Over time, the Catholic Church brought “All Hallows Day” into their doctrine so that in 1200, churches rang bells to get people out of purgatory. In various western countries, people celebrated Halloween in unusual ways. In France. People prayed and left dishes of milk by graves. In Italy, people left a whole meal for the “spirits” of relatives. In Spain, people left pastries for dead relatives. None of these practices are biblical, nor are they connected to any satanic belief system.

By the end of the 19th century, people in Scotland and northern England began “guising” by wearing masks and disguises. For many, this involved wearing a costume to make fun of Satan. In 1911 this caught on in America, and by 1915, there was a combining of “guising” and providing pastries. By 1950, this had evolved into the familiar house-to-house trick-or-treat routine. For 90% of us, trick-or-treating was a fun time, and my children made it part of our family time. For my mentally challenged son, this was one of his favorite times because no one knew of his limitations, and he got the same treats as everyone else.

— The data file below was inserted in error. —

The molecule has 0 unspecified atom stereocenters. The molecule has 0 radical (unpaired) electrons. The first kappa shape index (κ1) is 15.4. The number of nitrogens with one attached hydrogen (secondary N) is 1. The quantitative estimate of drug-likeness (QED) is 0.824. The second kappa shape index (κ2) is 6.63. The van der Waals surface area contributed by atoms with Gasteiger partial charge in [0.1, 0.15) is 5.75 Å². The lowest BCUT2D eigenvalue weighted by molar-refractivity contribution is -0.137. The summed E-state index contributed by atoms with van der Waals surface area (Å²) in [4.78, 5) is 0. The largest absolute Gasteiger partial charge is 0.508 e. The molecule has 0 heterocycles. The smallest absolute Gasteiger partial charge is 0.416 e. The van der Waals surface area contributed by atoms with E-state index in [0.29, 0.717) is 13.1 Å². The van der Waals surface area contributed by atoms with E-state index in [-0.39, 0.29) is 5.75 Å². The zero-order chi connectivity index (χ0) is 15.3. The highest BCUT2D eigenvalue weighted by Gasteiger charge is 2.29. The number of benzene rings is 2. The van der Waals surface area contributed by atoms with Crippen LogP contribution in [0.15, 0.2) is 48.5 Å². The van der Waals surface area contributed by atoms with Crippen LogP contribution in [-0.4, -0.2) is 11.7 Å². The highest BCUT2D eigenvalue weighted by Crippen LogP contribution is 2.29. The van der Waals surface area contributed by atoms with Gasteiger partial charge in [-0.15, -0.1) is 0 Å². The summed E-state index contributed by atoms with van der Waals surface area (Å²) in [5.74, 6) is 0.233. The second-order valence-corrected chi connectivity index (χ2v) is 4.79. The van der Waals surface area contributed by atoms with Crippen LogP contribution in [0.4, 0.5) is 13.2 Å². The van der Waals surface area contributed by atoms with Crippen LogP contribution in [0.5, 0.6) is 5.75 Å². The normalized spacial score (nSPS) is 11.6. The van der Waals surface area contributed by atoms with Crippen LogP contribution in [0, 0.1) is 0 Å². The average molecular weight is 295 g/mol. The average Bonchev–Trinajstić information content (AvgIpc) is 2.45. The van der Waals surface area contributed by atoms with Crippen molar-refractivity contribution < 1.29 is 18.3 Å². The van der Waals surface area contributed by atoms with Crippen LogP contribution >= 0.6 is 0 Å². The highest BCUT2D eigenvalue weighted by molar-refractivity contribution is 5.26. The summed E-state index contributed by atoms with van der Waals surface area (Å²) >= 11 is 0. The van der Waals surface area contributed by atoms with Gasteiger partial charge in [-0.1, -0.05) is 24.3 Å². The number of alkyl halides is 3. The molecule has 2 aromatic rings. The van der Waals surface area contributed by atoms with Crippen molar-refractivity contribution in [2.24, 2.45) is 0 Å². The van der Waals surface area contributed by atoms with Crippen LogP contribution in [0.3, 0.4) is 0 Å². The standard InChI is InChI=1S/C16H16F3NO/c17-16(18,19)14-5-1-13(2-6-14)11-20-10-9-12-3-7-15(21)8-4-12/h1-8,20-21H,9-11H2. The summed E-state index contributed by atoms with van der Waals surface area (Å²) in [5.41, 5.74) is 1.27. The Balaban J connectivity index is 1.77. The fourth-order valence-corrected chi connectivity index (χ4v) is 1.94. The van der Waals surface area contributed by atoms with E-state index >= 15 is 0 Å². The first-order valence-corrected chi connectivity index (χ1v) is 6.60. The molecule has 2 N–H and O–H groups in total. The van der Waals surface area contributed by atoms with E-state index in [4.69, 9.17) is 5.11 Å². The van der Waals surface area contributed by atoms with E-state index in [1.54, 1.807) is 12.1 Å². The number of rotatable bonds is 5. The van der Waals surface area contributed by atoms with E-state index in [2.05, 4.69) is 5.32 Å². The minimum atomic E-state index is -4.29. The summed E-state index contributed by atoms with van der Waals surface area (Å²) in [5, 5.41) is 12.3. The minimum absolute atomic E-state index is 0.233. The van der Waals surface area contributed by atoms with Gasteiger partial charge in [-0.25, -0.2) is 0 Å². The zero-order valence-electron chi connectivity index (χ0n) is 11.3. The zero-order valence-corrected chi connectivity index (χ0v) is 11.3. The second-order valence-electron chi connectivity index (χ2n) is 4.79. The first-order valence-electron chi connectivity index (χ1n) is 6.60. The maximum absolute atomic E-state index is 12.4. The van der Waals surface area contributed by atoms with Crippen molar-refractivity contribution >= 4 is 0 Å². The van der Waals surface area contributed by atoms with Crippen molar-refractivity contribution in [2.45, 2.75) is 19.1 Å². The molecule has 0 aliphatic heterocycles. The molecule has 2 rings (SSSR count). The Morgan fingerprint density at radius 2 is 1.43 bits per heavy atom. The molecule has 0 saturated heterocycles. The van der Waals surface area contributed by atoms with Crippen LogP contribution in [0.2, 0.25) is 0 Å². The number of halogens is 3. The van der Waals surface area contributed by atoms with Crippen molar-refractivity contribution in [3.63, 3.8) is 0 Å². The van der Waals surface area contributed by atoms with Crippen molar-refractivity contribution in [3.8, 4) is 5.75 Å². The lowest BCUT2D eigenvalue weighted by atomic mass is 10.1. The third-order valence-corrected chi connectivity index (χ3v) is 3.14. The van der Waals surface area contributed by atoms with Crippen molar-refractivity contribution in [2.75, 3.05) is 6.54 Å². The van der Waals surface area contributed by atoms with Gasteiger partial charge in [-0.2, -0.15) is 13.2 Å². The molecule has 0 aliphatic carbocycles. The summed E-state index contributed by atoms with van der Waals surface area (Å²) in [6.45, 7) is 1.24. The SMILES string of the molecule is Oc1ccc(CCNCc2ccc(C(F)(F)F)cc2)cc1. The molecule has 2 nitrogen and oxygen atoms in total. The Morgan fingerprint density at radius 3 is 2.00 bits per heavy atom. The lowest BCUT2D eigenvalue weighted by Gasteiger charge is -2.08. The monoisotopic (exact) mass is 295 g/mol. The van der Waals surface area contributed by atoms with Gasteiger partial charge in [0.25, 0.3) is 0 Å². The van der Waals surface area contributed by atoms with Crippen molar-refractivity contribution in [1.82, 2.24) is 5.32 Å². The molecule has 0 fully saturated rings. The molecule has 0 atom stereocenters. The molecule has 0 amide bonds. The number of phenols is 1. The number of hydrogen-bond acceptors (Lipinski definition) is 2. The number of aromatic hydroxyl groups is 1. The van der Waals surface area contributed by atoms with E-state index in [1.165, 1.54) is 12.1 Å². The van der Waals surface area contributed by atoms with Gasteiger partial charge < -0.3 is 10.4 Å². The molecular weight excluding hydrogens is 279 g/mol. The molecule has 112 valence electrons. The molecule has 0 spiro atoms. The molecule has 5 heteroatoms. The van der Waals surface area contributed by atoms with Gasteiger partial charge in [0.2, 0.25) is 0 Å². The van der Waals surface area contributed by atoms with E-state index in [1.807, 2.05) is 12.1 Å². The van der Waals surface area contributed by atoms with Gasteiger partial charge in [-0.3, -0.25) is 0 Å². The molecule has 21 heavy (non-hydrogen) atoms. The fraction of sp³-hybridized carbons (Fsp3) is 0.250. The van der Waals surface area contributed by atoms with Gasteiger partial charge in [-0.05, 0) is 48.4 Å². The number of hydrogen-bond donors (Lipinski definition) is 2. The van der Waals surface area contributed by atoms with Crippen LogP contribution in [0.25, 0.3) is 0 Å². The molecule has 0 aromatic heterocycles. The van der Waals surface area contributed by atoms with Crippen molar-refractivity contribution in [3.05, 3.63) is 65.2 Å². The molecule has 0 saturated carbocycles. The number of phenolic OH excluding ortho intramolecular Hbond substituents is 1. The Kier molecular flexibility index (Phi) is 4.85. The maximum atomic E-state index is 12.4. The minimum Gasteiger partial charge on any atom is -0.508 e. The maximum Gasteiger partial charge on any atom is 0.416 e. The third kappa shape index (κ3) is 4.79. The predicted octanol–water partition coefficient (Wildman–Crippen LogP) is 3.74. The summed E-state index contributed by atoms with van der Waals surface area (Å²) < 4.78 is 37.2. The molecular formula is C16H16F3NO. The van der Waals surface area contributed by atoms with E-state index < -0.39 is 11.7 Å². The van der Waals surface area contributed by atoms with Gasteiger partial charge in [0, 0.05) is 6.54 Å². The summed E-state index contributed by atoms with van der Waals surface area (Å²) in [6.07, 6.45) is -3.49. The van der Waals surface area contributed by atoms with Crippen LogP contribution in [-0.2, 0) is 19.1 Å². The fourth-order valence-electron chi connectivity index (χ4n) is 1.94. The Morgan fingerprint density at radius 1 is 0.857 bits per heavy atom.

Satan has used Halloween as a time to bring bad things to people. A teacher friend had a very fair blond-haired daughter that Satanists tried to kidnap, allegedly for human sacrifice. We began to see stories of people putting anything from LSD to razor blades in the treats they gave to kids. The evil in the world has made Halloween suspect for many people.

Sorcery and witchcraft are as old as civilizations.
In Exodus 7, we see that Egypt had sorcerers and magicians, and Exodus 22:18 mentions witchcraft. Deuteronomy 18:10-12 describes horrible things that were happening in the countries which ancient Israel invaded. In Acts 8:9-10, Simon used sorcery to gain political power.

Christianity opposes evil and the power of Satan. We see that in 1 John 3:8, Colossians 2:15, and James 4:7. The Bible tells us that Satan cannot remove our freedom of choice. Hollywood and Disney World have given us ghost images that may terrify some, but death is a one-way street. No one comes back as a ghost, and we have nothing to fear on Halloween except what evil humans might do to us. However, that danger is always with us 24/7/365 – not just on Halloween.

— John N. Clayton © 2021

Reference: The History of the Christian Church by Philip Schaff.